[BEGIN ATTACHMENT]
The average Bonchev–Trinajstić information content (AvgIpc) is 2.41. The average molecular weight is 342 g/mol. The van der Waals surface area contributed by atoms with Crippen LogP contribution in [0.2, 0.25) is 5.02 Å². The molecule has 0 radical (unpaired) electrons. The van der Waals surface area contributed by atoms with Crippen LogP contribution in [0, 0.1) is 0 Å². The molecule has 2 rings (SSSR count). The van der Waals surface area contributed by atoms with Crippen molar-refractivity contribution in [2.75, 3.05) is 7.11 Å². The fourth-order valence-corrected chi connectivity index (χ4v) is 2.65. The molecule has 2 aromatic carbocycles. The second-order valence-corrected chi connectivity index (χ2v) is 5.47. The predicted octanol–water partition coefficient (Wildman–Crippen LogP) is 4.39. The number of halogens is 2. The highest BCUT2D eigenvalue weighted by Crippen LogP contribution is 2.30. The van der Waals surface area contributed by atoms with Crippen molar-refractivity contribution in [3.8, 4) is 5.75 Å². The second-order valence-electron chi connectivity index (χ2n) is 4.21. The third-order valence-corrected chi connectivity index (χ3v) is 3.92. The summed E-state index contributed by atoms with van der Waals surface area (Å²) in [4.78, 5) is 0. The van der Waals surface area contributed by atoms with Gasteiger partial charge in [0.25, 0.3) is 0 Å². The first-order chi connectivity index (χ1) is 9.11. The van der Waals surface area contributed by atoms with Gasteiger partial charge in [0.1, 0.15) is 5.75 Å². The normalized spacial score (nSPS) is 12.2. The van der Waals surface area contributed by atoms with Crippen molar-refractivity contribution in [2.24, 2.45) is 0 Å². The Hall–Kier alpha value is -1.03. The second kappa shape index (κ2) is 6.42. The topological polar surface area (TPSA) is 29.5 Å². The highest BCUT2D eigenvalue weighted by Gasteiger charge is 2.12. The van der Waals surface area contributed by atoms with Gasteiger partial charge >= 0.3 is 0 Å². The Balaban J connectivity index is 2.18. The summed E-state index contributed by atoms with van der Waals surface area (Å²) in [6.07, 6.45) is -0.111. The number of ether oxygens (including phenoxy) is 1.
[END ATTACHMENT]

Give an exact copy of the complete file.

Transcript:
The average Bonchev–Trinajstić information content (AvgIpc) is 2.41. The average molecular weight is 342 g/mol. The van der Waals surface area contributed by atoms with Crippen LogP contribution in [0.2, 0.25) is 5.02 Å². The molecule has 0 radical (unpaired) electrons. The van der Waals surface area contributed by atoms with Crippen LogP contribution in [0, 0.1) is 0 Å². The molecule has 2 rings (SSSR count). The van der Waals surface area contributed by atoms with Crippen molar-refractivity contribution in [2.75, 3.05) is 7.11 Å². The fourth-order valence-corrected chi connectivity index (χ4v) is 2.65. The molecule has 2 aromatic carbocycles. The second-order valence-corrected chi connectivity index (χ2v) is 5.47. The predicted octanol–water partition coefficient (Wildman–Crippen LogP) is 4.39. The number of halogens is 2. The highest BCUT2D eigenvalue weighted by Crippen LogP contribution is 2.30. The van der Waals surface area contributed by atoms with Crippen molar-refractivity contribution in [3.8, 4) is 5.75 Å². The second-order valence-electron chi connectivity index (χ2n) is 4.21. The third-order valence-corrected chi connectivity index (χ3v) is 3.92. The summed E-state index contributed by atoms with van der Waals surface area (Å²) in [4.78, 5) is 0. The van der Waals surface area contributed by atoms with Gasteiger partial charge in [0.25, 0.3) is 0 Å². The first-order chi connectivity index (χ1) is 9.11. The van der Waals surface area contributed by atoms with Gasteiger partial charge in [0.1, 0.15) is 5.75 Å². The normalized spacial score (nSPS) is 12.2. The van der Waals surface area contributed by atoms with Crippen molar-refractivity contribution in [2.24, 2.45) is 0 Å². The Hall–Kier alpha value is -1.03. The second kappa shape index (κ2) is 6.42. The topological polar surface area (TPSA) is 29.5 Å². The highest BCUT2D eigenvalue weighted by Gasteiger charge is 2.12. The van der Waals surface area contributed by atoms with Gasteiger partial charge >= 0.3 is 0 Å². The Balaban J connectivity index is 2.18. The summed E-state index contributed by atoms with van der Waals surface area (Å²) in [6.07, 6.45) is -0.111. The number of ether oxygens (including phenoxy) is 1.